We are currently testing an online interactive web tool for women in unhealthy or unsafe relationships. I-DECIDE is a healthy relationship tool and safety decision aid. Women receive tailored messages, identify priorities for their relationship and are given an action plan. We are assessing whether female participants feel more confident, their mental health has improved and they access more help following this intervention. We are also developing tools for men who use violence and for children exposed to domestic violence.
Rosie Batty has changed the landscape. But it’s sad that it took a woman forced to speak on the first day of her son’s murder to get the nation’s attention. Rosie Batty could speak with a voice that resonated with people, articulate what needed to happen and through her 2015 appointment as Australian of the Year make a difference in the policy space. This is despite the fact that feminists and bureaucrats have campaigned about the issue for decades.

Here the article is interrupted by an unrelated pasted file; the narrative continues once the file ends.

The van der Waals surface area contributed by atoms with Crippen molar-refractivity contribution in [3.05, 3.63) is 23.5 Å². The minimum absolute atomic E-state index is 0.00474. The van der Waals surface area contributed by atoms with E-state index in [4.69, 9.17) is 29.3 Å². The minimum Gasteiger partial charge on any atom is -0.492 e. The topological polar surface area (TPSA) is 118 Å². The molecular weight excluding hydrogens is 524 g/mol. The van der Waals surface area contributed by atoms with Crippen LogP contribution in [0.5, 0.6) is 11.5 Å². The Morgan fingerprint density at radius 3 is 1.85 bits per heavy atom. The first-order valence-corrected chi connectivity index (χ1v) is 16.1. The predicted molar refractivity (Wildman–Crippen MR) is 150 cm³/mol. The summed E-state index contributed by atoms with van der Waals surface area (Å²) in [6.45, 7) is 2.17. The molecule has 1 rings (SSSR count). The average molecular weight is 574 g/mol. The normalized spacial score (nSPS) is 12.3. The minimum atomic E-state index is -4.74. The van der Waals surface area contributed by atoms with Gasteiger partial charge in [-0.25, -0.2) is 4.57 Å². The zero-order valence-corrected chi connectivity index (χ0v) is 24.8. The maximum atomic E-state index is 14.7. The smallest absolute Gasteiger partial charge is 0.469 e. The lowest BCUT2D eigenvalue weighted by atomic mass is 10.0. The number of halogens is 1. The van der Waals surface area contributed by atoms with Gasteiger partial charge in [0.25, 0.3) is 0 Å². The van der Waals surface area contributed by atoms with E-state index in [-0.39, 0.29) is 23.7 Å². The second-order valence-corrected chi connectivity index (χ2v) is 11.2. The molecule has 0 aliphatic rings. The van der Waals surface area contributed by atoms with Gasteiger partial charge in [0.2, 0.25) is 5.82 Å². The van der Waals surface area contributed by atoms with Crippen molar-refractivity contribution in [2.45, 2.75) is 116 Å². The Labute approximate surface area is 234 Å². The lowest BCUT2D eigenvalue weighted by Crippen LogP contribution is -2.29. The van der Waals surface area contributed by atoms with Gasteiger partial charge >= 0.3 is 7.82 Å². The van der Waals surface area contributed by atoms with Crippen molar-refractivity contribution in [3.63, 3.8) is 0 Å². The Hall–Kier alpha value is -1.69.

I went from a back corner in the nineties to winning prizes for best research at primary care conferences. This includes the Charles Bridges-Webb Medal for outstanding research in academic general practice. And last year, the University of Melbourne funded our interdisciplinary research alliance MAEVe (Melbourne Research Alliance to End Violence against women and their children), which I co-chair with Cathy Humphries from the Department of Social Work. When Cathy came here, we joined forces and together we’re strong in the early intervention and response space.
We have got to do something new to address domestic violence because we haven’t stopped homicides, injuries, or women being isolated. The police, justice and specialised services need more funding. The Family Court is problematic for children of parents who are separated or divorced because it often doesn’t take into account family violence and is sending children to abusive men. All health practitioners need domestic violence training for the whole family so they can ask the right questions, provide a response to children and their parents and know where to refer. This is not happening consistently.